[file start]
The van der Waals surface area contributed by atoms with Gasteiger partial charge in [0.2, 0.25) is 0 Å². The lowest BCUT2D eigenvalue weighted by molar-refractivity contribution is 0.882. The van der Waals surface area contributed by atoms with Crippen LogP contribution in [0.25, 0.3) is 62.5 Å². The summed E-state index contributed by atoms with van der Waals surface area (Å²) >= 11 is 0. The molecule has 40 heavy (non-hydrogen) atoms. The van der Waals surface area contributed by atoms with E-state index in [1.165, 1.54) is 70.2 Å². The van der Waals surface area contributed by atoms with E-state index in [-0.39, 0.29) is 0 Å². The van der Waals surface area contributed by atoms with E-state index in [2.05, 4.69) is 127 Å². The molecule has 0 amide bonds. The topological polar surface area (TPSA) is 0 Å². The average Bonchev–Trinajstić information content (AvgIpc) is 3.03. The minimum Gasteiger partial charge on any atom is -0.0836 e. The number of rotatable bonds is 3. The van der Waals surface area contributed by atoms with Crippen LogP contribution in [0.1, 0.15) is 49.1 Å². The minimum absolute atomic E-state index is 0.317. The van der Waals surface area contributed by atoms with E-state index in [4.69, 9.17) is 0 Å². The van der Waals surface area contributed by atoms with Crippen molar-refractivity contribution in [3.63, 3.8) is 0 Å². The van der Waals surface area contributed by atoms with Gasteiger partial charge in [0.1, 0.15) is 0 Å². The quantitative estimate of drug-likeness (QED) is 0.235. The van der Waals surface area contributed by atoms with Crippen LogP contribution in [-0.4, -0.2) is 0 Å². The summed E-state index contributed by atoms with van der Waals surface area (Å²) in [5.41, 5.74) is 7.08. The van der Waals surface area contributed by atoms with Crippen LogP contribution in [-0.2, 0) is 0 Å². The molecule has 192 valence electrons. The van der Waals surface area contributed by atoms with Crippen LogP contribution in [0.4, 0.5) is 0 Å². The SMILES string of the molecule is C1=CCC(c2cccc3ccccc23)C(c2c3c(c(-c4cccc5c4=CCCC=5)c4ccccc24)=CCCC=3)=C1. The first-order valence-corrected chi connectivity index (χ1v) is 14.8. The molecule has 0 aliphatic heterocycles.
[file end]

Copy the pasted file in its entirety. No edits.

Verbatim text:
The van der Waals surface area contributed by atoms with Gasteiger partial charge in [0.2, 0.25) is 0 Å². The lowest BCUT2D eigenvalue weighted by molar-refractivity contribution is 0.882. The van der Waals surface area contributed by atoms with Crippen LogP contribution in [0.25, 0.3) is 62.5 Å². The summed E-state index contributed by atoms with van der Waals surface area (Å²) >= 11 is 0. The molecule has 40 heavy (non-hydrogen) atoms. The van der Waals surface area contributed by atoms with E-state index in [1.165, 1.54) is 70.2 Å². The van der Waals surface area contributed by atoms with E-state index in [-0.39, 0.29) is 0 Å². The van der Waals surface area contributed by atoms with E-state index in [2.05, 4.69) is 127 Å². The molecule has 0 amide bonds. The topological polar surface area (TPSA) is 0 Å². The average Bonchev–Trinajstić information content (AvgIpc) is 3.03. The minimum Gasteiger partial charge on any atom is -0.0836 e. The number of rotatable bonds is 3. The van der Waals surface area contributed by atoms with Crippen LogP contribution in [0.1, 0.15) is 49.1 Å². The minimum absolute atomic E-state index is 0.317. The van der Waals surface area contributed by atoms with E-state index in [4.69, 9.17) is 0 Å². The van der Waals surface area contributed by atoms with Crippen molar-refractivity contribution in [3.63, 3.8) is 0 Å². The van der Waals surface area contributed by atoms with Gasteiger partial charge in [0.1, 0.15) is 0 Å². The quantitative estimate of drug-likeness (QED) is 0.235. The van der Waals surface area contributed by atoms with Crippen LogP contribution in [-0.4, -0.2) is 0 Å². The summed E-state index contributed by atoms with van der Waals surface area (Å²) in [5.41, 5.74) is 7.08. The van der Waals surface area contributed by atoms with Crippen LogP contribution in [-0.2, 0) is 0 Å². The molecule has 192 valence electrons. The van der Waals surface area contributed by atoms with Crippen LogP contribution in [0.4, 0.5) is 0 Å². The SMILES string of the molecule is C1=CCC(c2cccc3ccccc23)C(c2c3c(c(-c4cccc5c4=CCCC=5)c4ccccc24)=CCCC=3)=C1. The first-order valence-corrected chi connectivity index (χ1v) is 14.8. The molecule has 0 aliphatic heterocycles.